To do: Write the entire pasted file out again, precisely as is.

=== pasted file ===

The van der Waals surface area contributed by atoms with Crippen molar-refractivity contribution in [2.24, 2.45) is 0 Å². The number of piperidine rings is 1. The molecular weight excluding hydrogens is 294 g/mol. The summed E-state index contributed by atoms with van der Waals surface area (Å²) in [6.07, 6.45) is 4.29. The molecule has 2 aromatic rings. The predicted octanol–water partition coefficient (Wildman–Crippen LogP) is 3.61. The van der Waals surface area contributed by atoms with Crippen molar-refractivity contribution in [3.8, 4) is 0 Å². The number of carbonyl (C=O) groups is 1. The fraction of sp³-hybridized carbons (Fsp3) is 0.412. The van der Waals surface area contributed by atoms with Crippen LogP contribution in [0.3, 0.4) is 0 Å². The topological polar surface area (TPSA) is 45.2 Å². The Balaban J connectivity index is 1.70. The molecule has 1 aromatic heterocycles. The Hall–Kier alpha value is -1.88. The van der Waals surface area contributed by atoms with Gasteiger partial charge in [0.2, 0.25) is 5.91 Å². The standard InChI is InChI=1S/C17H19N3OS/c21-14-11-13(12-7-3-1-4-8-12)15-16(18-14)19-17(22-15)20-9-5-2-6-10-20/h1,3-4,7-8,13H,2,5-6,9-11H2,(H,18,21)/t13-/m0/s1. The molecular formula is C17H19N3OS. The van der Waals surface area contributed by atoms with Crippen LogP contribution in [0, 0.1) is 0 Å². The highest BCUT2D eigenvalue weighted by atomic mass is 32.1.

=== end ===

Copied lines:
The van der Waals surface area contributed by atoms with Crippen molar-refractivity contribution in [2.24, 2.45) is 0 Å². The number of piperidine rings is 1. The molecular weight excluding hydrogens is 294 g/mol. The summed E-state index contributed by atoms with van der Waals surface area (Å²) in [6.07, 6.45) is 4.29. The molecule has 2 aromatic rings. The predicted octanol–water partition coefficient (Wildman–Crippen LogP) is 3.61. The van der Waals surface area contributed by atoms with Crippen molar-refractivity contribution in [3.8, 4) is 0 Å². The number of carbonyl (C=O) groups is 1. The fraction of sp³-hybridized carbons (Fsp3) is 0.412. The van der Waals surface area contributed by atoms with Crippen LogP contribution in [0.3, 0.4) is 0 Å². The topological polar surface area (TPSA) is 45.2 Å². The Balaban J connectivity index is 1.70. The molecule has 1 aromatic heterocycles. The Hall–Kier alpha value is -1.88. The van der Waals surface area contributed by atoms with Gasteiger partial charge in [0.2, 0.25) is 5.91 Å². The standard InChI is InChI=1S/C17H19N3OS/c21-14-11-13(12-7-3-1-4-8-12)15-16(18-14)19-17(22-15)20-9-5-2-6-10-20/h1,3-4,7-8,13H,2,5-6,9-11H2,(H,18,21)/t13-/m0/s1. The molecular formula is C17H19N3OS. The van der Waals surface area contributed by atoms with Crippen LogP contribution in [0, 0.1) is 0 Å². The highest BCUT2D eigenvalue weighted by atomic mass is 32.1.